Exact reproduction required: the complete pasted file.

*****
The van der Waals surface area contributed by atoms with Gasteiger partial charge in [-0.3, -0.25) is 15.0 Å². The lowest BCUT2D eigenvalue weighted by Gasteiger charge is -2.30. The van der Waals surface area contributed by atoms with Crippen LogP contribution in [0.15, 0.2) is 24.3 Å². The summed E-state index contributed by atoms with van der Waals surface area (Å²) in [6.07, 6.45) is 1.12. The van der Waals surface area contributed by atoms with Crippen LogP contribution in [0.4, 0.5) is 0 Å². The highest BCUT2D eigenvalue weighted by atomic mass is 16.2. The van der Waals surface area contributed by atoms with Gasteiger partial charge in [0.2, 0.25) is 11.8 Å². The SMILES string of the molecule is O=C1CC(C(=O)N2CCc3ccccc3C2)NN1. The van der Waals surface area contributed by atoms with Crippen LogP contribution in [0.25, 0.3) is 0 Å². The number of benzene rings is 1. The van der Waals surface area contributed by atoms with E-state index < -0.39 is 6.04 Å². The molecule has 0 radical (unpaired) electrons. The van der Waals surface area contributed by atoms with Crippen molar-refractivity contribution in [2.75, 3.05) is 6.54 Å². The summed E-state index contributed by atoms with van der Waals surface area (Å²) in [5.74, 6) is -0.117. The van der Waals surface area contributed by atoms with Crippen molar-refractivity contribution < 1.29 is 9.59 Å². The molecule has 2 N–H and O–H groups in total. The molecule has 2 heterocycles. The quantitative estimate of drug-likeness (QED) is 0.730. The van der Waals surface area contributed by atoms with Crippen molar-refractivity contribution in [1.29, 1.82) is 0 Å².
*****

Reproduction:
The van der Waals surface area contributed by atoms with Gasteiger partial charge in [-0.3, -0.25) is 15.0 Å². The lowest BCUT2D eigenvalue weighted by Gasteiger charge is -2.30. The van der Waals surface area contributed by atoms with Crippen LogP contribution in [0.15, 0.2) is 24.3 Å². The summed E-state index contributed by atoms with van der Waals surface area (Å²) in [6.07, 6.45) is 1.12. The van der Waals surface area contributed by atoms with Crippen LogP contribution in [0.4, 0.5) is 0 Å². The highest BCUT2D eigenvalue weighted by atomic mass is 16.2. The van der Waals surface area contributed by atoms with Gasteiger partial charge in [0.2, 0.25) is 11.8 Å². The SMILES string of the molecule is O=C1CC(C(=O)N2CCc3ccccc3C2)NN1. The van der Waals surface area contributed by atoms with Crippen LogP contribution in [0.25, 0.3) is 0 Å². The number of benzene rings is 1. The van der Waals surface area contributed by atoms with E-state index < -0.39 is 6.04 Å². The molecule has 0 radical (unpaired) electrons. The van der Waals surface area contributed by atoms with Crippen molar-refractivity contribution in [2.75, 3.05) is 6.54 Å². The summed E-state index contributed by atoms with van der Waals surface area (Å²) in [5.74, 6) is -0.117. The van der Waals surface area contributed by atoms with Crippen molar-refractivity contribution < 1.29 is 9.59 Å². The molecule has 2 N–H and O–H groups in total. The molecule has 2 heterocycles. The quantitative estimate of drug-likeness (QED) is 0.730. The van der Waals surface area contributed by atoms with Crippen molar-refractivity contribution in [1.29, 1.82) is 0 Å².